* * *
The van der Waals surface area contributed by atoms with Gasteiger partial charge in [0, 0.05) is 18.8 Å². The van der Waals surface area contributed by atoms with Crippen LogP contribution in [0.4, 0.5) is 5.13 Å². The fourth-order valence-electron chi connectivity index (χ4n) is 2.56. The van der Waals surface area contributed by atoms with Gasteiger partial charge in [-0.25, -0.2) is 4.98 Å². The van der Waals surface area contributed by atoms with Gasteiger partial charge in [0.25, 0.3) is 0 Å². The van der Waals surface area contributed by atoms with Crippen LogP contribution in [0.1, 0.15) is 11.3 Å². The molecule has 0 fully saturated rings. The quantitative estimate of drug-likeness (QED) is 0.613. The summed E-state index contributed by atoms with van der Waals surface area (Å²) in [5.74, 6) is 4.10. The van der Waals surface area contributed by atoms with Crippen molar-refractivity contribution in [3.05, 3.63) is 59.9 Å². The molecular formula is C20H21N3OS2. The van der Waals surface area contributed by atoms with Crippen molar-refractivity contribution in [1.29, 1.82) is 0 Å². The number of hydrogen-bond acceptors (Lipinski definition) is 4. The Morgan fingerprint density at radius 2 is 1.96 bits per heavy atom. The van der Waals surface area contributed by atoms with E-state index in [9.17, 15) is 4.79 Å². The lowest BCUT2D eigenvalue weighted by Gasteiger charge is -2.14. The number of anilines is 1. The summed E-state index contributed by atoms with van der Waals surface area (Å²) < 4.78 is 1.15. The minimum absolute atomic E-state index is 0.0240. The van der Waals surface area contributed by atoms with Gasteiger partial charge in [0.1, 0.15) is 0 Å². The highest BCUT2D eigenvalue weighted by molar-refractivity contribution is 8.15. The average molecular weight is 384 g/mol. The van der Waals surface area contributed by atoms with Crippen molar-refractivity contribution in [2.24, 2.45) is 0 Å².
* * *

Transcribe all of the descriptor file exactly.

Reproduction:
The van der Waals surface area contributed by atoms with Gasteiger partial charge in [0, 0.05) is 18.8 Å². The van der Waals surface area contributed by atoms with Crippen LogP contribution in [0.4, 0.5) is 5.13 Å². The fourth-order valence-electron chi connectivity index (χ4n) is 2.56. The van der Waals surface area contributed by atoms with Gasteiger partial charge in [-0.25, -0.2) is 4.98 Å². The van der Waals surface area contributed by atoms with Gasteiger partial charge in [0.25, 0.3) is 0 Å². The van der Waals surface area contributed by atoms with Crippen LogP contribution in [0.1, 0.15) is 11.3 Å². The molecule has 0 fully saturated rings. The quantitative estimate of drug-likeness (QED) is 0.613. The summed E-state index contributed by atoms with van der Waals surface area (Å²) in [5.74, 6) is 4.10. The van der Waals surface area contributed by atoms with Crippen molar-refractivity contribution in [3.05, 3.63) is 59.9 Å². The molecular formula is C20H21N3OS2. The van der Waals surface area contributed by atoms with Crippen molar-refractivity contribution in [1.29, 1.82) is 0 Å². The number of hydrogen-bond acceptors (Lipinski definition) is 4. The Morgan fingerprint density at radius 2 is 1.96 bits per heavy atom. The van der Waals surface area contributed by atoms with E-state index in [9.17, 15) is 4.79 Å². The lowest BCUT2D eigenvalue weighted by Gasteiger charge is -2.14. The number of anilines is 1. The summed E-state index contributed by atoms with van der Waals surface area (Å²) < 4.78 is 1.15. The minimum absolute atomic E-state index is 0.0240. The van der Waals surface area contributed by atoms with Gasteiger partial charge in [0.1, 0.15) is 0 Å². The highest BCUT2D eigenvalue weighted by molar-refractivity contribution is 8.15. The average molecular weight is 384 g/mol. The van der Waals surface area contributed by atoms with Crippen molar-refractivity contribution in [2.24, 2.45) is 0 Å².